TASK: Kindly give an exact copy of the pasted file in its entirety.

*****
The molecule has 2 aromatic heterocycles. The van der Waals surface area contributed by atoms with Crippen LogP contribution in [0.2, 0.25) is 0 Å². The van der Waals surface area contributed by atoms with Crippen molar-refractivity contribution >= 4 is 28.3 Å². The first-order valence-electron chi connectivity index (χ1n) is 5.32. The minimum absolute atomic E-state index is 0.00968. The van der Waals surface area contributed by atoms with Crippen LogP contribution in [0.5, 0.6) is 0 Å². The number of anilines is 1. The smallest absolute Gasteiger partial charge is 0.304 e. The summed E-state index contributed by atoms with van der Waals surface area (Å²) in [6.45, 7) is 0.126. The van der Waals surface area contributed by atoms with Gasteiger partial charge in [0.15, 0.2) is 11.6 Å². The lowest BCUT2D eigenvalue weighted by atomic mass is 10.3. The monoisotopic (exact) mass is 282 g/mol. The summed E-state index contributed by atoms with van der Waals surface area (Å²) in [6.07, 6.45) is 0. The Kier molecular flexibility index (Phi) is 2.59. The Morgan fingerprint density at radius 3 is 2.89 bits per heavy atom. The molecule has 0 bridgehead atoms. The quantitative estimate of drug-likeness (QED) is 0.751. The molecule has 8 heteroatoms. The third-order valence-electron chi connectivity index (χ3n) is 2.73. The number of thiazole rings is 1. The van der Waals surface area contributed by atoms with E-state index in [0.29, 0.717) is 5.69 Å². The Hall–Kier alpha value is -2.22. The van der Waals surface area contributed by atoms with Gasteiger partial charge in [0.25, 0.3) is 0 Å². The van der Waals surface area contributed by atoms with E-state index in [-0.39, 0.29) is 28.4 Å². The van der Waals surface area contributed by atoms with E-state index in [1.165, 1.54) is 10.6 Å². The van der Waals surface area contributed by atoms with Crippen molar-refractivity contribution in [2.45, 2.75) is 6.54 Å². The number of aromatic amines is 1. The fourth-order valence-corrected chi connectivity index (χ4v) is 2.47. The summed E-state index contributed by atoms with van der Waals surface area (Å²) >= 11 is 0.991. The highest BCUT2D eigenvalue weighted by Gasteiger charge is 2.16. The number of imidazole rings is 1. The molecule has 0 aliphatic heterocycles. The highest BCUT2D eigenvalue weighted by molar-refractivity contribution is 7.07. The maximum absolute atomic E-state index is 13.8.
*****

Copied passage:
The molecule has 2 aromatic heterocycles. The van der Waals surface area contributed by atoms with Crippen LogP contribution in [0.2, 0.25) is 0 Å². The van der Waals surface area contributed by atoms with Crippen molar-refractivity contribution >= 4 is 28.3 Å². The first-order valence-electron chi connectivity index (χ1n) is 5.32. The minimum absolute atomic E-state index is 0.00968. The van der Waals surface area contributed by atoms with Crippen LogP contribution in [0.5, 0.6) is 0 Å². The number of anilines is 1. The smallest absolute Gasteiger partial charge is 0.304 e. The summed E-state index contributed by atoms with van der Waals surface area (Å²) in [6.45, 7) is 0.126. The van der Waals surface area contributed by atoms with Gasteiger partial charge in [0.15, 0.2) is 11.6 Å². The lowest BCUT2D eigenvalue weighted by atomic mass is 10.3. The monoisotopic (exact) mass is 282 g/mol. The summed E-state index contributed by atoms with van der Waals surface area (Å²) in [6.07, 6.45) is 0. The Kier molecular flexibility index (Phi) is 2.59. The Morgan fingerprint density at radius 3 is 2.89 bits per heavy atom. The molecule has 0 bridgehead atoms. The quantitative estimate of drug-likeness (QED) is 0.751. The molecule has 8 heteroatoms. The third-order valence-electron chi connectivity index (χ3n) is 2.73. The number of thiazole rings is 1. The van der Waals surface area contributed by atoms with E-state index in [0.29, 0.717) is 5.69 Å². The Hall–Kier alpha value is -2.22. The van der Waals surface area contributed by atoms with Gasteiger partial charge in [0.25, 0.3) is 0 Å². The van der Waals surface area contributed by atoms with E-state index in [-0.39, 0.29) is 28.4 Å². The van der Waals surface area contributed by atoms with E-state index in [1.165, 1.54) is 10.6 Å². The van der Waals surface area contributed by atoms with Crippen molar-refractivity contribution in [2.45, 2.75) is 6.54 Å². The number of aromatic amines is 1. The fourth-order valence-corrected chi connectivity index (χ4v) is 2.47. The summed E-state index contributed by atoms with van der Waals surface area (Å²) >= 11 is 0.991. The highest BCUT2D eigenvalue weighted by Gasteiger charge is 2.16. The number of imidazole rings is 1. The molecule has 0 aliphatic heterocycles. The highest BCUT2D eigenvalue weighted by molar-refractivity contribution is 7.07. The maximum absolute atomic E-state index is 13.8.